by / September 1st, 2017 /

LCD Soundsystem – American Dream

 1/5 Rating

(DFA)

After a twenty-year residency at the original DFA Studios, it turns out that an album no-one thought would happen, from the studio’s leading lights, will signal the end of an era now that the building has been sold on. Sure, DFA will continue in its new digs, but the West Village townhouse that James Murphy has partied in and worked from since 1999 will fade gently into the tapestry of New York’s musical history.

LCD Soundsystem aren’t that way inclined, back with their first record in seven years – their first record since breaking up in 2011. That was a move that Murphy has since come to regret – a harsh lesson learned and a regret born from the disillusionment of certain fans who travelled for those final shows and who invested something meaningful in one last goodbye to a band who meant so much. He has since qualified it. LCD Soundsystem will never break up again. They may quit making music together, but if they do, no one is going to say shit about it in advance.

Older, and wiser, Murphy will be the first to admit he wasn’t exactly in the throes of youth when LCD Soundsystem’s eponymous 2005 debut was released. Now, with DFA’s original HQ changing hands and their fourth studio album marking its passing, American Dream is both a full stop and a new chapter for the band. Early in 2015, Murphy played percussion on Blackstar, David Bowie’s final album, and has spoken of the late musician’s influence on the reformation; his insistence that Murphy’s admission about feeling uncomfortable with the notion of reforming is exactly how he should feel. Bowie’s influence is writ large throughout the record, both musically and in the timbre of Murphy’s now-seasoned vocals, and never more so than on ‘Change Yr Mind’ with that uncertainty wrought through the lyrics – “I’m not dangerous now/ The way I used to be once/ I’m just too old for it now/ At least that seems to be true.”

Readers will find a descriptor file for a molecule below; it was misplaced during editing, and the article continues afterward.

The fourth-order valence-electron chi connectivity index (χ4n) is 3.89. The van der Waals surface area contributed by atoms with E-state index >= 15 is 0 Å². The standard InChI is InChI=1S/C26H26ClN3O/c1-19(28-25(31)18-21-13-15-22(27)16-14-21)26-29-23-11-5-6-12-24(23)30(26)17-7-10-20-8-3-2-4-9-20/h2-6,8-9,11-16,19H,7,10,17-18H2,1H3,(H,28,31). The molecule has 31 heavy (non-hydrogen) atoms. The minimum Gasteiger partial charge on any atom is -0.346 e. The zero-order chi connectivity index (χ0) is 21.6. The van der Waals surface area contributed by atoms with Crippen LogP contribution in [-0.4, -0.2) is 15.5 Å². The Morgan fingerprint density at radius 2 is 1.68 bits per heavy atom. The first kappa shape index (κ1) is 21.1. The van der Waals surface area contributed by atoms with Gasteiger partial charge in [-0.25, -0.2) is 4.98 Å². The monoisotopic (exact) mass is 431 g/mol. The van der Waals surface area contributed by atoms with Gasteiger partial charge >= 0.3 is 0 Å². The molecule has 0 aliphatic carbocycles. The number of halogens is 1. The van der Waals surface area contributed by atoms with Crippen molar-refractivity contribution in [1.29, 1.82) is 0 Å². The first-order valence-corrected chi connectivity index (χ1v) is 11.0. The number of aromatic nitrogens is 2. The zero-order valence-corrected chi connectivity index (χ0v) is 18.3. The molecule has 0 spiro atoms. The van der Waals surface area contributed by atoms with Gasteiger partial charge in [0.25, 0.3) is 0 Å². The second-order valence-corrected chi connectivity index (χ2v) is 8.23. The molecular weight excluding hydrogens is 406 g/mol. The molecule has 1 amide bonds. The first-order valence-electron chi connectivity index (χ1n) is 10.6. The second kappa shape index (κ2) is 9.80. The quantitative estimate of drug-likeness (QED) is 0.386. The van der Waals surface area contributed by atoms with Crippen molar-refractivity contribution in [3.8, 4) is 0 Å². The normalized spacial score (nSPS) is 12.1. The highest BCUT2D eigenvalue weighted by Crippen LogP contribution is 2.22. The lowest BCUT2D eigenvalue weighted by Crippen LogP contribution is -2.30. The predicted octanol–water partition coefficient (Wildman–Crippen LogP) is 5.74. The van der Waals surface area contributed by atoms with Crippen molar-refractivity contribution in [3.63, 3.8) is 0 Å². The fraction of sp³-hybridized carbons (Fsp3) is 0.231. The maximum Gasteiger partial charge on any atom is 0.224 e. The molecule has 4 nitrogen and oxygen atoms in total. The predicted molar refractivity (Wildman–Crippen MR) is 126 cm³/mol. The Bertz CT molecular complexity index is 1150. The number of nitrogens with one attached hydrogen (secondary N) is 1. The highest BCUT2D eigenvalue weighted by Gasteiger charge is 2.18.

For all of Murphy’s overarching presence, this latest recording wasn’t just an autocratic move on his part. In a lengthy post on the band’s website, he addressed the genesis of this re-animated and reinvigorated LCD Soundsystem, an all or nothing approach meaning all of the original members’ involvement and the pursuit of…better. Sold-off equipment was re-bought and the band unit rebuilt for a triumphant run of shows; the will and the fire of old seemingly rekindled. If you caught them live over this past 18 months, then better was what you got. Better was how you felt. A new album seemed an inevitability.

It’s with an inauspicious start, then, that American Dream opens and the sound of Arcade Fire seems to loom, even despite the punchy, industrial intro. It’s not what we expect from Track 1 on an LCD Soundsystem record. We expect…better. The advance singles, ‘Tonite’ and ‘Call The Police’, also seem somehow misrepresentative – the former more overtly techno-oriented and the latter coming off more like Kings Of Leon when they were good/Strokes when they weren’t so much. Where ‘Call The Police’ tilts to ‘90s indie rocker territory, the album as a whole seems more beholden to the previous decade.

It’s The Cure that spring to mind through the tom-heavy, new wave ‘Emotional Haircut’, and Public Image Ltd. that seems to overshadow the nine outstanding minutes of ‘How Do You Sleep?’ Dark electro gives way to a squall of rock guitar on ‘I Used To’, already on its way to greatness with Murphy’s opening couplet – “I used to dance alone of my own volition/ I used to wait all night for the rock transmissions.” Despite these initial disparities, though, American Dream’s tracklist reveals itself to be a selection with purpose.

LCD Soundsystem were a band that arrived fully formed and Murphy has helmed their subsequent journey, always managing to remain a cut above almost everybody else, not content to just play the hits. At the outset of American Dream, ‘Other Voices’ careens into Funhouse territory on the tailspin of Nancy Whang’s spoken-word segment (“Tell ‘em, Nancy!”). After an aborted break-up and a lengthy absence, there’s something to prove here – older he may be, and wiser, but Murphy’s intuitive and inquisitive feel for melding rock music and dance is undiminished. American Dream achieves this in a more erratic fashion than previous records, toying with mood and momentum and challenging preconceptions of this reformed LCD Soundsystem. The humour is still there, the influences woven in as subtly as ever – it’s a statement from Murphy that he, that they, never really lost their edge.

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